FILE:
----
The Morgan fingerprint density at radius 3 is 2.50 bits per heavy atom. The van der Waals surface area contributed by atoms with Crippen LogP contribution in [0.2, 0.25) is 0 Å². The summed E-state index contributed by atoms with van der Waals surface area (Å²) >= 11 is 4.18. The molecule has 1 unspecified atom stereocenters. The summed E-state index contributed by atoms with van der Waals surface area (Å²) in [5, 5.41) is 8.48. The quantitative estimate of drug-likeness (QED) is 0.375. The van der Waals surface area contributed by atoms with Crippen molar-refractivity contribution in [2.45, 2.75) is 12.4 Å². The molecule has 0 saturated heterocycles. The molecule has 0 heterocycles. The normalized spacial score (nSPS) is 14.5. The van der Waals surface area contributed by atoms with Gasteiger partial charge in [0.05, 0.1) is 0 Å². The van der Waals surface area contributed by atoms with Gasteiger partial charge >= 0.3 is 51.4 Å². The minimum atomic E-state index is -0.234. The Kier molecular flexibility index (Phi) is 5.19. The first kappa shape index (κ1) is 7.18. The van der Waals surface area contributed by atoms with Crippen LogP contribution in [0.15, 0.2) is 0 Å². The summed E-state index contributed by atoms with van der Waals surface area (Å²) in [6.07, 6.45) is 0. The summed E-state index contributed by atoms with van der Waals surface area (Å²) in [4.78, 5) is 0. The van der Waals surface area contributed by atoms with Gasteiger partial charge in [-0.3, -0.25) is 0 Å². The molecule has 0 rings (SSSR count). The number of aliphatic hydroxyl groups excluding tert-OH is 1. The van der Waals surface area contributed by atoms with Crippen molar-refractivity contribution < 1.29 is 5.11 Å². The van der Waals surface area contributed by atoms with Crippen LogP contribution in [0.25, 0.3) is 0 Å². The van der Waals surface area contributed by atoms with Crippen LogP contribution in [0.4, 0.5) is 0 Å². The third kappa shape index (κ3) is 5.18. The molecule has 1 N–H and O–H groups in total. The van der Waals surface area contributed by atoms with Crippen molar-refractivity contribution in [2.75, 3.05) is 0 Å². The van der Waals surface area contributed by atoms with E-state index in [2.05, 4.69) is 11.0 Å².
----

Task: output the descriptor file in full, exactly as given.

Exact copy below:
The Morgan fingerprint density at radius 3 is 2.50 bits per heavy atom. The van der Waals surface area contributed by atoms with Crippen LogP contribution in [0.2, 0.25) is 0 Å². The summed E-state index contributed by atoms with van der Waals surface area (Å²) >= 11 is 4.18. The molecule has 1 unspecified atom stereocenters. The summed E-state index contributed by atoms with van der Waals surface area (Å²) in [5, 5.41) is 8.48. The quantitative estimate of drug-likeness (QED) is 0.375. The van der Waals surface area contributed by atoms with Crippen molar-refractivity contribution in [2.45, 2.75) is 12.4 Å². The molecule has 0 saturated heterocycles. The molecule has 0 heterocycles. The normalized spacial score (nSPS) is 14.5. The van der Waals surface area contributed by atoms with Gasteiger partial charge in [0.05, 0.1) is 0 Å². The van der Waals surface area contributed by atoms with Gasteiger partial charge >= 0.3 is 51.4 Å². The minimum atomic E-state index is -0.234. The Kier molecular flexibility index (Phi) is 5.19. The first kappa shape index (κ1) is 7.18. The van der Waals surface area contributed by atoms with Crippen LogP contribution in [0.15, 0.2) is 0 Å². The summed E-state index contributed by atoms with van der Waals surface area (Å²) in [6.07, 6.45) is 0. The summed E-state index contributed by atoms with van der Waals surface area (Å²) in [4.78, 5) is 0. The van der Waals surface area contributed by atoms with Gasteiger partial charge in [-0.3, -0.25) is 0 Å². The molecule has 0 rings (SSSR count). The number of aliphatic hydroxyl groups excluding tert-OH is 1. The van der Waals surface area contributed by atoms with Crippen molar-refractivity contribution < 1.29 is 5.11 Å². The van der Waals surface area contributed by atoms with Crippen LogP contribution in [0.25, 0.3) is 0 Å². The van der Waals surface area contributed by atoms with Crippen LogP contribution in [0.4, 0.5) is 0 Å². The third kappa shape index (κ3) is 5.18. The molecule has 1 N–H and O–H groups in total. The van der Waals surface area contributed by atoms with Crippen molar-refractivity contribution in [2.75, 3.05) is 0 Å². The van der Waals surface area contributed by atoms with E-state index in [2.05, 4.69) is 11.0 Å².